Spacecom’s satellite was scheduled to take off from Cape Canaveral early Sunday, Israel time; delay due to suspect faulty valve on Falcon 9 rocket.
The launch of Israeli satellite Amos-17 planned for this weekend was delayed due to a possibly defective piece of equipment on SpaceX’s Falcon 9 rocket, which was supposed to carry the craft into space. SpaceX tweeted on Sunday that the launch team was now working toward a Tuesday launch instead (early Wednesday, Tel Aviv time.)
Spacecom said in a statement to the Tel Aviv Stock Exchange on Friday that the launch of the satellite from Cape Canaveral scheduled for Sunday at around 1:50 a.m. Israel time (6:50 p.m. Saturday local time) was delayed due to a suspect faulty valve discovered during testing of the rocket. As a result, the scheduled launch date for the satellite will be postponed by a few days. The company will report the exact date when it will be set,” the filing said.
On Sunday, SpaceX tweeted: “Static fire test of Falcon-9 complete — team is now working toward August 6 for launch of Amos-17 from Pad 40 in Florida, pending Range availability.”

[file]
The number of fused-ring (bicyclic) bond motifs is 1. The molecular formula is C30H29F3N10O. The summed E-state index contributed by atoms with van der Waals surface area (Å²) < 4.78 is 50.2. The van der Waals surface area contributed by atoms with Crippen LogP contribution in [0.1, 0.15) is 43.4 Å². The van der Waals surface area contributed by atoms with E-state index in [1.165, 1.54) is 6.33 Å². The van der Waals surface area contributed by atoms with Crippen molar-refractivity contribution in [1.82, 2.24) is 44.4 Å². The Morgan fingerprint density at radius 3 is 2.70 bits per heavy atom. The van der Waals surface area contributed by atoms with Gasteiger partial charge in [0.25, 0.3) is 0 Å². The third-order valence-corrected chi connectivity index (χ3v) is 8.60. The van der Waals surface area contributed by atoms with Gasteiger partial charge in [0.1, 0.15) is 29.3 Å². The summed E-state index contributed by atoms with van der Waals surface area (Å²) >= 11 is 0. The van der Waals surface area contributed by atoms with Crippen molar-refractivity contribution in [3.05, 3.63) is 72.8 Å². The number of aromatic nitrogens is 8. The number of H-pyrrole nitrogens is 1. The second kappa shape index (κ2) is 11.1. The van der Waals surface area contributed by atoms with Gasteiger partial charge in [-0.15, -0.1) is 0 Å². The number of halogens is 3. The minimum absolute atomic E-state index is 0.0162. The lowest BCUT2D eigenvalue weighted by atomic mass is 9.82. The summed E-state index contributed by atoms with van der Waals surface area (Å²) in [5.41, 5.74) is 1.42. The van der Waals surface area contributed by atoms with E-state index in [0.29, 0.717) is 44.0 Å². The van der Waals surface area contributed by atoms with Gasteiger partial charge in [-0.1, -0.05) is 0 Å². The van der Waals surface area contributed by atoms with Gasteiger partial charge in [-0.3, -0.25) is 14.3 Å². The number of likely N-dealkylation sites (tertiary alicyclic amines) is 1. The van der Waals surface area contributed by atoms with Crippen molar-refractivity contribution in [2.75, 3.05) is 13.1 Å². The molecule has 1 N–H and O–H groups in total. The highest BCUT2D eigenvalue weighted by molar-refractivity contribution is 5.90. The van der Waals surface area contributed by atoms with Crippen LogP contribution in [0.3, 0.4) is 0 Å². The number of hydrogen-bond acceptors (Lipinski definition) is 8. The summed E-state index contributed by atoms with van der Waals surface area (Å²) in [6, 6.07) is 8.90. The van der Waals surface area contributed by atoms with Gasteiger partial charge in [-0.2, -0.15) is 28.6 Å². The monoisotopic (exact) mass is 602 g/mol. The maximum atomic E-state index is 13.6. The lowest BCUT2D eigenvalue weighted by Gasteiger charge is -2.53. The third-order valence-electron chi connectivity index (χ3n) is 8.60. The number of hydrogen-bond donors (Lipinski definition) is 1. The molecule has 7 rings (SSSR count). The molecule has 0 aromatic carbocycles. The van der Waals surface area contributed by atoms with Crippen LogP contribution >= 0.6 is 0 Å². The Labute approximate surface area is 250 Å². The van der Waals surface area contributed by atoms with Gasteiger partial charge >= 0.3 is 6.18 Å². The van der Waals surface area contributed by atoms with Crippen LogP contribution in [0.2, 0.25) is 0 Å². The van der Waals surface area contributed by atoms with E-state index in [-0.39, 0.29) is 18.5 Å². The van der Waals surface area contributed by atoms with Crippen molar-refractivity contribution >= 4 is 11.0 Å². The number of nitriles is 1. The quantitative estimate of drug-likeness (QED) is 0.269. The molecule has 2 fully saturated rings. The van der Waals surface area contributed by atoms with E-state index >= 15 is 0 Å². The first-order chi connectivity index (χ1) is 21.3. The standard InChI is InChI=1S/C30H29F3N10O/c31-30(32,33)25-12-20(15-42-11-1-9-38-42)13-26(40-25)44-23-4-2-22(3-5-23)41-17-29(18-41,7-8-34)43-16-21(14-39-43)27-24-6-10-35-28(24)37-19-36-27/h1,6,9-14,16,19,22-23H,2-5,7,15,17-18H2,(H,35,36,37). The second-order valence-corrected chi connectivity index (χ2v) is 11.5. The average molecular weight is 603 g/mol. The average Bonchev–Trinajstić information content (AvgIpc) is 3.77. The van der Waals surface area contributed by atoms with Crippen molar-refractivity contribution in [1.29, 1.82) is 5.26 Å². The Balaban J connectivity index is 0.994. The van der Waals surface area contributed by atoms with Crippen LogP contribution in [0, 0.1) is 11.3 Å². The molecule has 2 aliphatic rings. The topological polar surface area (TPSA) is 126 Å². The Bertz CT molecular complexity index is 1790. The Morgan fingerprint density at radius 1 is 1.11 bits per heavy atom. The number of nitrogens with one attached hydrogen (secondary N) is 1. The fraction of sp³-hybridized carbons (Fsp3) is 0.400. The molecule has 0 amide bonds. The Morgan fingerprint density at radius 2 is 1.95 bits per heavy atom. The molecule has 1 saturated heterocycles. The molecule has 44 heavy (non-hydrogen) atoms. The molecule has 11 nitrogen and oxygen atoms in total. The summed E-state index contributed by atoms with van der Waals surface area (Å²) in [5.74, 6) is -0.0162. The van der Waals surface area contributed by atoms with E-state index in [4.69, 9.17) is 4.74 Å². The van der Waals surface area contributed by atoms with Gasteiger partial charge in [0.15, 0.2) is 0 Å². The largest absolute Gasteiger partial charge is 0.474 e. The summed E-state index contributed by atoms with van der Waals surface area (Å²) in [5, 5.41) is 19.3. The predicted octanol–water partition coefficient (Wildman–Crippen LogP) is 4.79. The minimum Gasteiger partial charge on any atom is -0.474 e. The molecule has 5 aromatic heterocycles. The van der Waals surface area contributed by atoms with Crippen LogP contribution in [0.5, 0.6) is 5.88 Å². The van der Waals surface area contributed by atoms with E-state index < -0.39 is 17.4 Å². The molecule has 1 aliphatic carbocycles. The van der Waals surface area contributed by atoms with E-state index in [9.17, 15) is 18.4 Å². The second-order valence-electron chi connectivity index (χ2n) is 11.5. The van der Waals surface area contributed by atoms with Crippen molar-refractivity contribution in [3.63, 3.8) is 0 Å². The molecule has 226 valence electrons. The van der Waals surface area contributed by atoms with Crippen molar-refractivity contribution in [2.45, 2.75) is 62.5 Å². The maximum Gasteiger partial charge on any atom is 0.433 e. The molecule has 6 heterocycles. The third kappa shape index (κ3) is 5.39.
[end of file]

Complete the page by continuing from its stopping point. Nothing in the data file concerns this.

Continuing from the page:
Spacecom shares on the Tel Aviv Stock Exchange were trading 6.1 percent higher around midday.
The launch of the Amos-17, the firm’s newest and “most advanced” satellite to provide services over Africa, was scheduled to take place almost three years after Spacecom lost its Amos-6 satellite in an explosion on the launchpad of a SpaceX Falcon 9 rocket in September 2016.
The satellite was built by aerospace firm Boeing according to designs and specifications of the Ramat Gan-based Spacecom, also known as Space-Communication Ltd.
Spacecom is a supplier of satellite services to satellite TV operators, internet and telephone providers, governments and private data companies. The firm, which started operations in 1993, has launched satellites deployed around the globe.
The $250 million Amos-17 weighs 6.5 tons and will be the length of three buses, or some 35 meters (115 feet) long, once its wing-like solar panels are deployed in space. Fifty-five percent of its weight is due to the fuel it will carry, to enable it to reach its designated spot over Africa.